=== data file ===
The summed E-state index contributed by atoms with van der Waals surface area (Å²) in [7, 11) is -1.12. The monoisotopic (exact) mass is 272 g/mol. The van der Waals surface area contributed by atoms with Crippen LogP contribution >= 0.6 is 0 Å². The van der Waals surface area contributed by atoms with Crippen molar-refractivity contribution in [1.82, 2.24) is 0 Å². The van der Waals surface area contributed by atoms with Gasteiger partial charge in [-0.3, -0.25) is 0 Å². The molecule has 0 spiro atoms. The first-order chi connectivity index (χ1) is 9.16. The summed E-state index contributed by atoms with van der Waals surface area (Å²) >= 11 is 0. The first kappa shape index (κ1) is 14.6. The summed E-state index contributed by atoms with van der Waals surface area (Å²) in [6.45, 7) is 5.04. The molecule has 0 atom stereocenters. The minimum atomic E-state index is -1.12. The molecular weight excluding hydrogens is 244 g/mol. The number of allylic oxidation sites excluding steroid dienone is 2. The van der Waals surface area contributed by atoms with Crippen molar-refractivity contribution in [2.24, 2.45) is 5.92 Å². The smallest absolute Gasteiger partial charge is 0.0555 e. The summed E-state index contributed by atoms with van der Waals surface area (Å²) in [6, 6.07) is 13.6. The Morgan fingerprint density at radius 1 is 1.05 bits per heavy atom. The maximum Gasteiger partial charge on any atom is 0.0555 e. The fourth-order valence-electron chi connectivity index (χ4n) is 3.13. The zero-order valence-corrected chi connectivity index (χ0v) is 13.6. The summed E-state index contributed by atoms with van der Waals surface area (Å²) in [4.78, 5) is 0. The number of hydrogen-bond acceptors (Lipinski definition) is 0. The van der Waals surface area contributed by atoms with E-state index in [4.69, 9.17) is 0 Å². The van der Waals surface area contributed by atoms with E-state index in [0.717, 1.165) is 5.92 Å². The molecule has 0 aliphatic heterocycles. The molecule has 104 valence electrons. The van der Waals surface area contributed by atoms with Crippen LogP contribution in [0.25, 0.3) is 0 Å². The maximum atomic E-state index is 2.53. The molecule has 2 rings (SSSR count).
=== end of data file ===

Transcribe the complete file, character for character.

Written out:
The summed E-state index contributed by atoms with van der Waals surface area (Å²) in [7, 11) is -1.12. The monoisotopic (exact) mass is 272 g/mol. The van der Waals surface area contributed by atoms with Crippen LogP contribution >= 0.6 is 0 Å². The van der Waals surface area contributed by atoms with Crippen molar-refractivity contribution in [1.82, 2.24) is 0 Å². The van der Waals surface area contributed by atoms with Gasteiger partial charge in [-0.3, -0.25) is 0 Å². The molecule has 0 spiro atoms. The first-order chi connectivity index (χ1) is 9.16. The summed E-state index contributed by atoms with van der Waals surface area (Å²) >= 11 is 0. The first kappa shape index (κ1) is 14.6. The summed E-state index contributed by atoms with van der Waals surface area (Å²) in [6.45, 7) is 5.04. The molecule has 0 atom stereocenters. The minimum atomic E-state index is -1.12. The molecular weight excluding hydrogens is 244 g/mol. The number of allylic oxidation sites excluding steroid dienone is 2. The van der Waals surface area contributed by atoms with Crippen molar-refractivity contribution in [2.24, 2.45) is 5.92 Å². The smallest absolute Gasteiger partial charge is 0.0555 e. The summed E-state index contributed by atoms with van der Waals surface area (Å²) in [6, 6.07) is 13.6. The Morgan fingerprint density at radius 1 is 1.05 bits per heavy atom. The maximum Gasteiger partial charge on any atom is 0.0555 e. The fourth-order valence-electron chi connectivity index (χ4n) is 3.13. The zero-order valence-corrected chi connectivity index (χ0v) is 13.6. The summed E-state index contributed by atoms with van der Waals surface area (Å²) in [4.78, 5) is 0. The number of hydrogen-bond acceptors (Lipinski definition) is 0. The van der Waals surface area contributed by atoms with E-state index in [4.69, 9.17) is 0 Å². The van der Waals surface area contributed by atoms with E-state index in [0.717, 1.165) is 5.92 Å². The molecule has 0 aliphatic heterocycles. The molecule has 104 valence electrons. The van der Waals surface area contributed by atoms with Crippen LogP contribution in [0.25, 0.3) is 0 Å². The maximum atomic E-state index is 2.53. The molecule has 2 rings (SSSR count).